B.A. (1976) – Princeton University, New Jersey
M.D. (1981) – Harvard Medical School, Massachusetts
M.P.H. (1981) – Harvard School of Public Health, Massachusetts
Residency – Hospital of the University of Pennsylvania (Internal Medicine)
M.B.A. (1986) – The Wharton School, University of Pennsylvania
Neil R. Powe trained in internal medicine, epidemiology and health services research. He completed residency at the Hospital of the University of Pennsylvania where he was also a Robert Wood Johnson Clinical Scholar. Dr. Powe is a member of the Institute of Medicine, American Society of Clinical Investigation, the Association of American Physicians, the American Society of Epidemiology and a Master of the American College of Physicians. He is the former chair of the National Advisory Committee of the Agency for Healthcare Research and Quality. Among his honors are the John M. Eisenberg National Award for Career Achievement in Research from the Society of General Internal Medicine, the Distinguished Educator Award from the Association for Clinical Research Training and the Belding H. Scribner Award from the American Society of Nephrology.
Prior to his position at UCSF, Dr. Powe was the inaugural James F. Fries Professor of Medicine and University Distinguished Service Professor of Medicine in the Department of Medicine at the Johns Hopkins University School of Medicine where he directed the Welch Center for Prevention, Epidemiology and Clinical Research and the Training, Education and Career Development Program for the Clinical and Translational Science Institute.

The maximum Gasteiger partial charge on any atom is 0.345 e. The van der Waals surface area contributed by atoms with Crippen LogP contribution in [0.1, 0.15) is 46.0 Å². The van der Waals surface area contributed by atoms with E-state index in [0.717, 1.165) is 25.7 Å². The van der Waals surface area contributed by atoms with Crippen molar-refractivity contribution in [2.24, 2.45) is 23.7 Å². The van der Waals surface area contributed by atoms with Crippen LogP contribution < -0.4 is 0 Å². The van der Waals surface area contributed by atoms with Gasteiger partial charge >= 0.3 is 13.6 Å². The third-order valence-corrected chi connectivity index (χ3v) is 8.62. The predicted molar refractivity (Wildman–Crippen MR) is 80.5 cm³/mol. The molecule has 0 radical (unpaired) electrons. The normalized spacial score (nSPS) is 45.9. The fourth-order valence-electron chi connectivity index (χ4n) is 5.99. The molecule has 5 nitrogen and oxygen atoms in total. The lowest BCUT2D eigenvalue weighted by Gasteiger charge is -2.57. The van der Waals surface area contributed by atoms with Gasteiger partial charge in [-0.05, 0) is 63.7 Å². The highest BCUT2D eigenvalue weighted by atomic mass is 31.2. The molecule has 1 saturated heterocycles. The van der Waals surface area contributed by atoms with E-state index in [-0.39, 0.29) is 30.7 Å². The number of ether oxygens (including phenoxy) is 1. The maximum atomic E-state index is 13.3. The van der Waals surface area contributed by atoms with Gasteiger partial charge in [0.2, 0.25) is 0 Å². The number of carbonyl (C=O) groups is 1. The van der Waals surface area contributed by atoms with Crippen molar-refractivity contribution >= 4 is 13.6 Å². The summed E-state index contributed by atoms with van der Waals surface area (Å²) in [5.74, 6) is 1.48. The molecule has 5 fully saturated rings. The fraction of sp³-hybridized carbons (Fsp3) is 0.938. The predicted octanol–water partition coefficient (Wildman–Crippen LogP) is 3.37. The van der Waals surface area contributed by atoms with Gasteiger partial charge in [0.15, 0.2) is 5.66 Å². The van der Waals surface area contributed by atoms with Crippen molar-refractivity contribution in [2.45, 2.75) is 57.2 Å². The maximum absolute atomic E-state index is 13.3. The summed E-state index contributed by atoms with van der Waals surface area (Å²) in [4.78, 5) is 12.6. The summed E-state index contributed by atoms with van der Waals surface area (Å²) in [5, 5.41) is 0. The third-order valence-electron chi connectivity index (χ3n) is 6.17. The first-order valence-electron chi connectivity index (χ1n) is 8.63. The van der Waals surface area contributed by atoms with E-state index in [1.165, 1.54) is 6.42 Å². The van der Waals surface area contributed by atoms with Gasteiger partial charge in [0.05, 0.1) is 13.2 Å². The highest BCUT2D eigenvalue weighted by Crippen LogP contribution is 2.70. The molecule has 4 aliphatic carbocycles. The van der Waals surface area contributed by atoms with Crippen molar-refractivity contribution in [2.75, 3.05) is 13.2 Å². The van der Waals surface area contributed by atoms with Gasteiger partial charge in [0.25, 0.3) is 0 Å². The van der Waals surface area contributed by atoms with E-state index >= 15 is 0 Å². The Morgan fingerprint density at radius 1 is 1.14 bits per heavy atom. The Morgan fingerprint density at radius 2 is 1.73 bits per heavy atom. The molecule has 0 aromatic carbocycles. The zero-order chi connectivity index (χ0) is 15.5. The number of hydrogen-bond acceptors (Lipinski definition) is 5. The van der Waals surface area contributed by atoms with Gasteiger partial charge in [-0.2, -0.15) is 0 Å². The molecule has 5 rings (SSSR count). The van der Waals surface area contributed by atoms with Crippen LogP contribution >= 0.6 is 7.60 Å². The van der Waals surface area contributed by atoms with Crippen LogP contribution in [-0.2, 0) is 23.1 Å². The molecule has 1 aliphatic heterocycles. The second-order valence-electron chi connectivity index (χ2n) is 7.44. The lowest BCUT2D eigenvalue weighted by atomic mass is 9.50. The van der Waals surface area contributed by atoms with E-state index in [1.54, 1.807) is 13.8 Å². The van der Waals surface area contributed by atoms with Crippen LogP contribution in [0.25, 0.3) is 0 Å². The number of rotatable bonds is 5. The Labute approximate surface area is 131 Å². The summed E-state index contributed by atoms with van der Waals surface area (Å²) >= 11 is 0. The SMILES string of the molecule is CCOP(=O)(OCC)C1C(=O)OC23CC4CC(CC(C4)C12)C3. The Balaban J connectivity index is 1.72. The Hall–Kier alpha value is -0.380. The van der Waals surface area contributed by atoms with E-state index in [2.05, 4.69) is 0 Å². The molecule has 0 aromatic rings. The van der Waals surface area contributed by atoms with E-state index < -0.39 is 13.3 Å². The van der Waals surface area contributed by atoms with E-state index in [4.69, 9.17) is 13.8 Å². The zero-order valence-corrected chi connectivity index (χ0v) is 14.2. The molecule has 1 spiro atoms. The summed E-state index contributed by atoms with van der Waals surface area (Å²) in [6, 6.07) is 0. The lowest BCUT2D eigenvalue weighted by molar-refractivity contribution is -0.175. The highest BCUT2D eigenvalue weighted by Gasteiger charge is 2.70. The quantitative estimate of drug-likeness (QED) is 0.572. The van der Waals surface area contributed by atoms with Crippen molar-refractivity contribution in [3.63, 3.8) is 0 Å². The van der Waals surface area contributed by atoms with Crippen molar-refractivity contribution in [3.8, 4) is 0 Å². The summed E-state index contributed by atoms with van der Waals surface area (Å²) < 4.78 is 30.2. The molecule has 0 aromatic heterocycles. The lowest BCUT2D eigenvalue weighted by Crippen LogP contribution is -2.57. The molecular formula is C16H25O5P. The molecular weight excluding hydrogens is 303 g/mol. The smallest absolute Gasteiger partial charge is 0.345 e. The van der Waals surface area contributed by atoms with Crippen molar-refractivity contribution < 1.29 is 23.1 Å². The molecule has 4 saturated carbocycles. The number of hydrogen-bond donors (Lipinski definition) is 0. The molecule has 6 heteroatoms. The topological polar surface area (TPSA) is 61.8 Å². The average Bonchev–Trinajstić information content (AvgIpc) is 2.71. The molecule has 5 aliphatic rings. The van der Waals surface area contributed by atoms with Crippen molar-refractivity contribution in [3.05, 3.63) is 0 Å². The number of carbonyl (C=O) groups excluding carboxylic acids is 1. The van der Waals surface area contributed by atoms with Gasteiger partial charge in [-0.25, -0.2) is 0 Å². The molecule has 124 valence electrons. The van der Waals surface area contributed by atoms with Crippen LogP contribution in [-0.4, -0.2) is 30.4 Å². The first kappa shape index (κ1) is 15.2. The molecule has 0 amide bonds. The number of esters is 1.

Doctor Powe’s research has involved clinical epidemiology, health services research and patient outcomes research using prospective methods of randomized controlled trials and cohort studies, cost-effectiveness analysis, meta-analysis, retrospective analyses of administrative databases and survey research. He has extensive experience in developing and measuring outcomes in chronic kidney disease. Dr. Powe is author of more than 360 articles including studies of early referral of chronic kidney disease patients, patient-physician contact in dialysis care, cost-effectiveness of screening for proteinuria, racial differences in cardiovascular procedure use among CKD patients, effect of treatment modalities on survival, outcomes of dialysis care by type of ownership, access to transplantation and organ donation.